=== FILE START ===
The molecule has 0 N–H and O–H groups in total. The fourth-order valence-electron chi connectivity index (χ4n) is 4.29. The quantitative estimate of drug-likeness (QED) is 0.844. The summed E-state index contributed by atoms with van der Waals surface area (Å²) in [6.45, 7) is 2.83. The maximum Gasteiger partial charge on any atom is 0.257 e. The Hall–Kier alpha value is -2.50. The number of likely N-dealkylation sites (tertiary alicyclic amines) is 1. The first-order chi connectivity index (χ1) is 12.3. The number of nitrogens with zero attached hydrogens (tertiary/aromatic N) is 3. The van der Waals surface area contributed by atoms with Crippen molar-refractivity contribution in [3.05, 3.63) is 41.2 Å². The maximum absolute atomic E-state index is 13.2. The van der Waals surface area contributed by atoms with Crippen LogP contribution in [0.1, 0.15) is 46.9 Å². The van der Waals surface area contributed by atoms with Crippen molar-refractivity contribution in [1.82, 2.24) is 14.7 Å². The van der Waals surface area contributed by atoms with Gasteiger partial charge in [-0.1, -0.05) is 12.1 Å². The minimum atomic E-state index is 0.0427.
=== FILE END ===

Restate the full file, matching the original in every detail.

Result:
The molecule has 0 N–H and O–H groups in total. The fourth-order valence-electron chi connectivity index (χ4n) is 4.29. The quantitative estimate of drug-likeness (QED) is 0.844. The summed E-state index contributed by atoms with van der Waals surface area (Å²) in [6.45, 7) is 2.83. The maximum Gasteiger partial charge on any atom is 0.257 e. The Hall–Kier alpha value is -2.50. The number of likely N-dealkylation sites (tertiary alicyclic amines) is 1. The first-order chi connectivity index (χ1) is 12.3. The number of nitrogens with zero attached hydrogens (tertiary/aromatic N) is 3. The van der Waals surface area contributed by atoms with Crippen molar-refractivity contribution in [3.05, 3.63) is 41.2 Å². The maximum absolute atomic E-state index is 13.2. The van der Waals surface area contributed by atoms with Crippen LogP contribution in [0.1, 0.15) is 46.9 Å². The van der Waals surface area contributed by atoms with Crippen molar-refractivity contribution in [1.82, 2.24) is 14.7 Å². The van der Waals surface area contributed by atoms with Gasteiger partial charge in [-0.1, -0.05) is 12.1 Å². The minimum atomic E-state index is 0.0427.